Reevaluating the Role of RFPs in Digital Product Development

Have you ever had to draft a Request for Proposal (RFP) for a digital product and felt unsure about the process?

Natalia Migdal
Marketing Specialist

Have you ever had to draft a Request for Proposal (RFP) for a digital product and felt unsure about the process? Perhaps you're not a product manager or designer, yet you're expected to define the solution and outline a precise timeline, such as:

Phase 1: RFP released to selected vendors
Phase 2: Proposals due
Phase 3: Shortlisted vendors present their proposals
Phase 4: Vendor selection
Phase 5: Project kick-off
Phase 6: Website launch

Many organizations use RFPs when engaging with third-party vendors to maintain control over budget, timeline, and outcomes. However, modern product development methodologies like Lean Product Process, Design Thinking, and Double Diamond reveal that such control is often an illusion. These methodologies embrace uncertainty, turning it into hypotheses to be tested and validated throughout the development process.

Navigating the Problem and Solution Spaces

A common principle in these methodologies is the importance of understanding and defining the problem before jumping to solutions. This phase, known as the problem space, precedes the solution space where actual solutions are developed.

According to Dan Olsen, many new products fail because teams leap into the solution space without thoroughly exploring the problem space.

The Role of RFPs in the Development Process

The Double Diamond design process exemplifies this approach. It divides the process into two main phases, each represented by a diamond:

Problem Space (First Diamond):

Divergent Thinking: Understanding the problem through discovery and research.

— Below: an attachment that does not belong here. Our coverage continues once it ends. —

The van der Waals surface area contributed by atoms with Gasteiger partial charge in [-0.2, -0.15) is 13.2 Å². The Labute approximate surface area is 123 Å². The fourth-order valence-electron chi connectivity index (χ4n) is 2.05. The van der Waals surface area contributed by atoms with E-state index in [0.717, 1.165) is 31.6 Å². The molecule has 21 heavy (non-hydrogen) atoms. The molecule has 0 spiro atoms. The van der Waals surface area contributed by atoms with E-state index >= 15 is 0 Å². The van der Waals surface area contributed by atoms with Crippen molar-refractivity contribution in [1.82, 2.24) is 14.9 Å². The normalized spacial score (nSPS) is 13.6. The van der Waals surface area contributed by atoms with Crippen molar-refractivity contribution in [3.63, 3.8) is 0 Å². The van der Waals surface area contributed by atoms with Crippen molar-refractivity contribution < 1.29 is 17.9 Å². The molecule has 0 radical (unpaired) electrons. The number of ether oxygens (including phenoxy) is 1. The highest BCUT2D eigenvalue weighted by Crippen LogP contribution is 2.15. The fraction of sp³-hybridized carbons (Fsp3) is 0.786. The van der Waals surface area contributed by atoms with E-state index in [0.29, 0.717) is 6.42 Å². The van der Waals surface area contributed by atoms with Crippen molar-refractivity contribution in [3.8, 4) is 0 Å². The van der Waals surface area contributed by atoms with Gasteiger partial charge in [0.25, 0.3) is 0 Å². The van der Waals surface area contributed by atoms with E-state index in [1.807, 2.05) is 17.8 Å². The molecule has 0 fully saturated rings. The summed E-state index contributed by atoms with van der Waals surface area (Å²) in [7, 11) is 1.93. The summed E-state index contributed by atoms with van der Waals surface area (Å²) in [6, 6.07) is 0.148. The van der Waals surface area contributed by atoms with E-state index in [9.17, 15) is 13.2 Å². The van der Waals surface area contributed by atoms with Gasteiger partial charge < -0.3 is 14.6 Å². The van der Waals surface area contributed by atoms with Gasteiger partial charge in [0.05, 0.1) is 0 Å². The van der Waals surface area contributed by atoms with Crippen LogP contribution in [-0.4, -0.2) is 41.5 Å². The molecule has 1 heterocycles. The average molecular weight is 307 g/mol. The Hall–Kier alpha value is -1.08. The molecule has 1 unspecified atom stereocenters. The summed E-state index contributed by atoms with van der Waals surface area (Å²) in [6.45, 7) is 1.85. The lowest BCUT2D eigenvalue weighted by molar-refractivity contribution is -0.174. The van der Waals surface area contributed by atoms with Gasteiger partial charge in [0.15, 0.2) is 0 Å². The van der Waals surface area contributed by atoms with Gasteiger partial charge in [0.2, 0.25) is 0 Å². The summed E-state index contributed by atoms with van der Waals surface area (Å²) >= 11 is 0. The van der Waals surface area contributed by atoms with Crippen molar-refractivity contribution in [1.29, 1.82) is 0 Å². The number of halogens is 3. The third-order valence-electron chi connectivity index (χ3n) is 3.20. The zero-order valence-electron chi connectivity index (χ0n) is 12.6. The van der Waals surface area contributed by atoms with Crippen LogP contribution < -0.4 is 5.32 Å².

Convergent Thinking: Defining the problem based on insights gained.

Solution Space (Second Diamond):

Divergent Thinking: Ideating potential solutions.
Convergent Thinking: Testing and implementing the chosen solution.

Many RFPs fall directly into the solution space and adhere to a waterfall approach, presenting site maps, wireframes, functionality descriptions, and timelines, which leads to several issues:

  • Organizational staff, often untrained in product design, attempts to define the solution space work.
  • Vendors then have to align their proposals with these predefined parameters, potentially overlooking key problem space insights and focusing on winning the project rather than the best solution.

Optimizing RFP Use in Product Development

To better align RFPs with modern product development practices, consider the following strategies:

  1. RFP for the Process
    Focus on how vendors would approach your business challenge rather than prescribing a solution. Make the RFP about their process and past project examples, rather than specific timelines and budgets.

  2. RFP for the Problem Space
    If your organization requires budget estimates, use the initial RFP to explore the problem space. This allows vendors to provide realistic estimations and avoids committing resources to solving potentially misidentified problems.

  3. RFP for the Solution Space
    Once confident in the problem definition, issue an RFP for the solution. Include all findings from your problem space research to guide vendors effectively.

  4. Combining Problem and Solution Spaces
    Request proposals that encompass both problem definition and part of the solution. This phased approach can lead to prototypes or design directions, followed by a separate RFP for technical implementation.

  5. Tailoring RFPs to Innovation Type
    Consider the type of innovation you're pursuing:

  • Core Innovation: Enhancing an existing product for an existing market, requiring minimal validation.
  • Adjacent Innovation: Creating a new product for an existing market, necessitating moderate validation.
  • Disruptive Innovation: Developing a new product for a new market, demanding extensive validation.

For core innovations, minimal problem space exploration may suffice, whereas adjacent and disruptive innovations require thorough problem space work.


RFPs are a staple in organizational processes, asking vendors to propose solutions. However, both problem framing and solution finding are complex tasks requiring specialized skills and experience. Vendors often take shortcuts in RFP preparation, potentially leading to suboptimal outcomes. While RFPs can help control budgets and timelines, adopting a more flexible approach in line with modern product development practices can lead to better results for your business and customers.